Supporting Studies and Reference Sources

DVT Affects Over 2 Million Americans Each Year.

*Gerotziafas GT, Samama MM. Prophylaxis of venous thromboembolism medical patients. CurrOpin PulmMed.2004; 10:356-365.

Your DVT risk is greatest 5-10 days after surgery.

*Warsick D, Friedman RJ, Agnelli G, et al. Insuf cient duration of venous thromboembolism prophylaxis after total hip or knee replacement when compared with the time course of thromboembolic events: ndings from the Global Orthopaedic Registry. J Bone Joint Surg BR. 2007;89-B(6):79- 807.

*Geerts WH, Bergqvist D, Pineo GF, et al. Prevention of venous thromboembolism: American college of chest physicians evidence- basedclinical practice guidelines (8th edition). Chest. 2008; 133 (6 Suppl):381S-453

*Frederick A. Anderson, Jr., PhD, Anne-Marie Audet, MD, MSC, FACP. (2010) “Best practices—Preventing deep vein thrombosis and pulmonary embolism.” UMass Medical School, Center for Outcomes Research.

Venous Thromboembolism Following Major Orthopedic Surgery: What is the Risk After Discharge?

Meds + compression treatment cuts DVT risk 75%.

The Cochrane Library 2008, Issue 4. “Combined intermittent pneumatic leg compression and pharmacological prophylaxis for prevention of venous thromboembolism in high-risk patients (Review)”. Kakkos SK, Caprini JA, Geroulakos G, Nicolaides AN, Stansby GP, Reddy DJ

More Americans die from DVT than breast cancer, AIDS and traffic fatalities — COMBINED.

1. http://www.cdc.gov/ncbddd/dvt/data.html

Heitj et al. Blood 2005; 106:267a, Venous Thromboembolism: A Need for More Public Awareness and Research Into Mechanisms

Many factors determine your risk for DVT, but studies show you’re at highest risk five to 10 days after surgery.

2. Warsick D, Friedman RJ, Agnelli G, et al. Insuf cient duration of venous thromboembolism prophylaxis after total hip or knee replacement when compared with the time course of thromboembolic events: ndings from the Global Orthopaedic Registry. J Bone Joint Surg BR. 2007;89-B(6):79- 807.

3. Michael G. Zywiel, MD; Aaron J. Johnson, MD; Michael A. Mont, MD; (2010) “DVT prophylaxis: better living through chemistry: opposes”. Orthopedics, September;33(9):643.

In fact, combining compression therapy with medications cuts DVT risk by 75%

4. The Cochrane Library 2008, Issue 4. “Combined intermittent pneumatic leg compression and pharmacological prophylaxis for prevention of venous thromboembolism in high-risk patients (Review)”. Kakkos SK, Caprini JA, Geroulakos G, Nicolaides AN, Stansby GP, Reddy DJ.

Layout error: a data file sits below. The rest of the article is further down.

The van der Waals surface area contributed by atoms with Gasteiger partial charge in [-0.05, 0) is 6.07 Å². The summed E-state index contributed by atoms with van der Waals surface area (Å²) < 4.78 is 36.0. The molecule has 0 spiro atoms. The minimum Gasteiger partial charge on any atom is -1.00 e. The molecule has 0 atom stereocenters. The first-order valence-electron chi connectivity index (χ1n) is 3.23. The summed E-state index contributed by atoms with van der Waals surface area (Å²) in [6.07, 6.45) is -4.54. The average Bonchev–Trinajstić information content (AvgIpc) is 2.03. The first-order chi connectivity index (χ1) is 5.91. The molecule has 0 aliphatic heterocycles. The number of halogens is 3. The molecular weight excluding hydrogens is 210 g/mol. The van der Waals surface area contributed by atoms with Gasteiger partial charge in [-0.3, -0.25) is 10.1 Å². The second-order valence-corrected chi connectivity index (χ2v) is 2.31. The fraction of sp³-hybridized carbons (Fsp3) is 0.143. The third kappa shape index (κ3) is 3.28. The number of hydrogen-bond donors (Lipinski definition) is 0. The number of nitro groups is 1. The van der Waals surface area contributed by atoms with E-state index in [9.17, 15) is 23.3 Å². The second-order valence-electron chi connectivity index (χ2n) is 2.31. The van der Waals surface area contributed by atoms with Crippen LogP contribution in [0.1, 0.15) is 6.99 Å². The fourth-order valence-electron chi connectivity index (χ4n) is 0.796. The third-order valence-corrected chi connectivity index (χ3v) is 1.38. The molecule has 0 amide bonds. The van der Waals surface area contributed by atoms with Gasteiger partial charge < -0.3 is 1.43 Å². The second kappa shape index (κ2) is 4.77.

Fact is, nearly 50 percent of all DVT cases happen after a patient is discharged.

5. Joseph A. Caprini, MD, MS, (2006). “Venous thromboembolism following major orthopedic surgery: what is the risk after discharge?”. Orthopedics. June; 29 (6): 506.

Still, DVT/VTE is the leading cause of preventable hospital deaths.

6. Hospital-Acquired VTE Still a Leading Cause of Death (2012)

Research shows 2 in 100 patients admitted to a hospital dies because of pulmonary embolism (PE), which is a result of DVT.

7. Kopcke D, Harryman O, Benbow E, Hay C, Chalmers N, Mortality From Pulmonary Embolism is Decreasing in Hospital Patients. Journal of the Royal Society of Medicine, 2011 Aug; 104(8)

Using DVT prophylaxis will reduce the incidence of DVT never events during the post-operative period by two-thirds.

8. The Cochrane Library 2008, Issue 4. “Combined intermittent pneumatic leg compression and pharmacological prophylaxis for prevention of venous thromboembolism in high-risk patients (Review)”. Kakkos SK, Caprini JA, Geroulakos G, Nicolaides AN, Stansby GP, Reddy DJ.

The cost to diagnose and treat DVT and its effects in the United States is estimated to be as much as $23.8 billion per year.

9. Cundiff D.K. “AnticoagulationTherapy For VenousThromboembolism”. MedGenMed.2004;6(3):5. * Cited research indicates a cost to diagnose and treat VTE as $3.2 billion to $15.5 billion in 1992 dollars. With an adjusted inflation rate over this period of 2.47%, (according to the U.S. Department of Labor, Bureau of Labor and Statistics) this cost becomes $5.1 billion to $23.8 billion.

Deep Vein Thrombosis (DVT) kills up to 300,000 people in the U.S. each year.

10. Heitj et al. Blood 2005; 106:267a, Venous Thromboembolism: A Need for More Public Awareness and Research Into Mechanisms

Complications from DVT are the second leading cause of death among cancer patients.

Lessons from French national guidelines on the treatment of venous thrombosis and central venous catheter thrombosis in cancer patients
Dominique Fargea,*, Cecile Durantb, Ste ́phane Villiersc, Anne Longe, Alfred Mahrf, Michel Martyd, Philippe Debourdeaud, for the Groupe Francophone Thrombose et Cancer (GFTC)

More than 50% of people who died from cancer developed DVT.

VTE Guide for Executive Leadership

The DVT risk for those undergoing chemotherapy is two times as high as for those without cancer.

VTE Guide for Executive Leadership

Nearly 50 percent of all DVT cases happen after a patient is discharged from the hospital.

Joseph A. Caprini, MD, MS, (2006). “Venous thromboembolism following major orthopedic surgery: what is the risk after discharge?” Orthopedics. June; 29 (6): 506.

VTE is three times as likely in an outpatient setting as opposed to a hospital health care facility.

Amir K. Jaffer. “An overview of venous thromboembolism: Impact, risks, and issues in prophylaxis” Cleveland Journal of Medicine, Vol 75, Supp 3, Apr 2008

Modern mechanical compression devices are often equally — if not more effective — in reducing mortality, are easy to use with high patient compliance and have no bleeding complications.

Michael G. Zywiel, MD; Aaron J. Johnson, MD; Michael A. Mont, MD; (2010) “DVT prophylaxis: better living through chemistry: opposes” Orthopedics, September;33(9):643.